Now that spring is here and temperatures are getting warmer, it’s time to come explore Canada’s largest city. And what best way to do that than by taking a walking tour through two of Toronto’s many culturally distinct neighbourhoods.

This past Sunday, I joined tour guide Jason Kucherawy of Toronto Urban Aventures and two other urban explorers on a walking tour of Chinatown and Kensington Market. Jason met us in front of the Art Gallery of Ontario (AGO) on Dundas Street West. Right off the bat, he seemed like a very personable guy, and put everyone at ease. Over the next couple of hours, his stories showed an intimate knowledge of a neighbourhood where he spent the largest part of his life.

Chinatown storefront

Urban Adventures is owned by Intrepid Travel, an Australian company mostly known for its small-group adventure tours all over the world. Urban Adventures operates in over 90 cities around the globe. Its goal is to provide an off-the-beaten path look at a destination through local eyes. It gives people with only a day to spare the ability to really connect with a city.

From the AGO, we walked through Chinatown on Dundas Street and then north on Spadina Avenue where Jason pointed out his favourite Vietnamese and Chinese eateries, which sustained him during his years as a student of cultural anthropology. One thing I didn’t know: Toronto’s Chinatown used to be located where City Hall now stands before being “pushed out” for the construction of the new civic building in the early 1960’s. Shop and restaurant owners slowly acquired properties to the West, leading to the Chinatown we know today, centered at Dundas and Spadina.

Best dim sum?

Best dim sum? Who would have thought!

As we entered Kensington Market, the neighbourhood to the west, Jason’s enthusiasm and passion for street art really shone through. I didn’t remember so many murals and graffiti art from my last visit here a year or so ago. Not only does he know some of the artists personally, he was also able to explain some of the painting techniques as well as anecdotes from some of the pieces.

Jason explaining graffiti art

Jason explaining graffiti art

Of course you can’t visit Kensington without mentioning two other aspects of this eclectic multi-ethnic neighbourhood: its history and its food. Most of that history I already knew. (Believe it or not, I used to lead a foodie tour through this area 12 years ago!) Originally an enclave of the British working class, it gradually became a Jewish Market in the early 20th century as Jewish immigrants from Eastern Europe moved in, and was gradually occupied by various other groups from Portugal, Italy, the Caribbean, Latin America, and the Middle East. Today you find Portuguese fish stores side by side with Caribbean patty shops, Mexican restaurants, Latin American grocery stores and various fruits and vegetables shops.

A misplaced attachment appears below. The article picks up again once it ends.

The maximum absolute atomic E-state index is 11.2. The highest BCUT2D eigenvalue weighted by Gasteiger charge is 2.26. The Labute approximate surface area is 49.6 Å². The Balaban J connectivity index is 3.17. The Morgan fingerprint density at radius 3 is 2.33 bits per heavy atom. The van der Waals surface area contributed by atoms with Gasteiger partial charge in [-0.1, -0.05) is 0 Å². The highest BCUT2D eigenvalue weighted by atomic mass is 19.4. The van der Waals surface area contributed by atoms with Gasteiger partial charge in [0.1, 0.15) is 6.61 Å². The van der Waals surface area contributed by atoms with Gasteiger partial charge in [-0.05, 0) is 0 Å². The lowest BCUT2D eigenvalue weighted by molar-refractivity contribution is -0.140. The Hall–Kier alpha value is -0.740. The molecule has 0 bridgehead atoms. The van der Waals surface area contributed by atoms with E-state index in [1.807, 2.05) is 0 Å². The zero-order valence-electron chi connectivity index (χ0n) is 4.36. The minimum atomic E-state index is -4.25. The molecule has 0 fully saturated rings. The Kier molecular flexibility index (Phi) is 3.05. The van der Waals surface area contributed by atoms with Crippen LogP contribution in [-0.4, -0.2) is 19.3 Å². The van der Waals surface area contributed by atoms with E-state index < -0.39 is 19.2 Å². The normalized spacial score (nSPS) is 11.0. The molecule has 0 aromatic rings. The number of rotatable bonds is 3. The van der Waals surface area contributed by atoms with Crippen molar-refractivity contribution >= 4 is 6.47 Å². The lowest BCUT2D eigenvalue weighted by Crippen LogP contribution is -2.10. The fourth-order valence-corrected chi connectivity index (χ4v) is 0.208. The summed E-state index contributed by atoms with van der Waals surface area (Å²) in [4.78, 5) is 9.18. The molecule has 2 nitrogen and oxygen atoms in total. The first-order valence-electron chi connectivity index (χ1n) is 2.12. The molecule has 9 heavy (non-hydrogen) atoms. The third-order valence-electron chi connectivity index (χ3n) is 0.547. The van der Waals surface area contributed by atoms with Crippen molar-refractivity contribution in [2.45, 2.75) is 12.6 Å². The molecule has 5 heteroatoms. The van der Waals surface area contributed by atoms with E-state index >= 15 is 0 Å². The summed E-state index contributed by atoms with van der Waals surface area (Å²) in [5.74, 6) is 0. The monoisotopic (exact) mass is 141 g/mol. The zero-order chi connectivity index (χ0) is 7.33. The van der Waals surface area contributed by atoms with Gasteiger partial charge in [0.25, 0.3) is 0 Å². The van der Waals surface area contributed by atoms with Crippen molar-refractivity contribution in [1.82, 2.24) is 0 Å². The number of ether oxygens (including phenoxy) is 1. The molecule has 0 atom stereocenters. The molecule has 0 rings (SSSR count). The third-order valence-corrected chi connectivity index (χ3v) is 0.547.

This fish shop sources its fish directly from the boats!

This fish shop sources its fish directly from the boats!

Jason related to us the story of some of the businesses, and recommended several of the shops and restaurants, some of which were completely new to me. If there is something that doesn’t change in Kensington, it is this wave of constant renewal, as some people make their fortunes and move to richer neighbourhoods, and new people settle in. One thing that the inhabitants of this multi-ethnic neighbourhood have in common is their support of small local businesses and their distaste for large conglomerates. Sure enough, there isn’t a Starbucks or McDonalds to be seen.

We made a stop at the long standing My Market Bakery and Jason treated us to butter tarts, a traditional Canadian dessert made of sugar, butter and raisins. Yes, it is as decadently sweet and rich as it sounds! We then had a rest at Jimmy’s Coffee where we discussed Toronto’s coffee culture over lattes.

Re-energized, we walked up Augusta Street, mostly home to Latin American shops and restaurants but also a bagel shop (where a guitarist played as we walked by), a pie shop, a vegetarian restaurant, and a hamburger joint. If you’re looking for half-decent Mexican food in Toronto, this is where you’ll find it.

Augusta Street

Augusta Street

After walking back down one of Kensington’s residential streets, we found ourselves in Bellevue Park where a status honours the “King of Kensington” (from a late 70’s sitcom filmed in the area), actor and director Al Waxman.

The two-hour tour ended up lasting two-and-a-half hours, but nobody seemed to mind, least of all our guide who was busy giving lunch place recommendations. Total cost for the tour: $30 CAD. Could you save the money and tour by yourself? Yes, you could. But you would probably miss out on the back alleys and half the murals, to say nothing of the historical facts and local information that Jason provided. And by eating at the places he suggests, you can probably save yourself at least half the cost of the tour!

Mural hidden in a back alley

Mural hidden in a back alley

Despite having lived in Toronto for 26 years, and even led tours in the area, I still learned new things from Jason, and made a mental note of a bunch of new eateries that I want to revisit soon!

Note: I was a guest of Toronto Urban Adventures on this walking tour called “Kensington Market & Chinatown”. All opinions are my own.


Update May 12, 2015: One year later, and I went on another Toronto Urban Adventure with Jason. This time, pigs were included!

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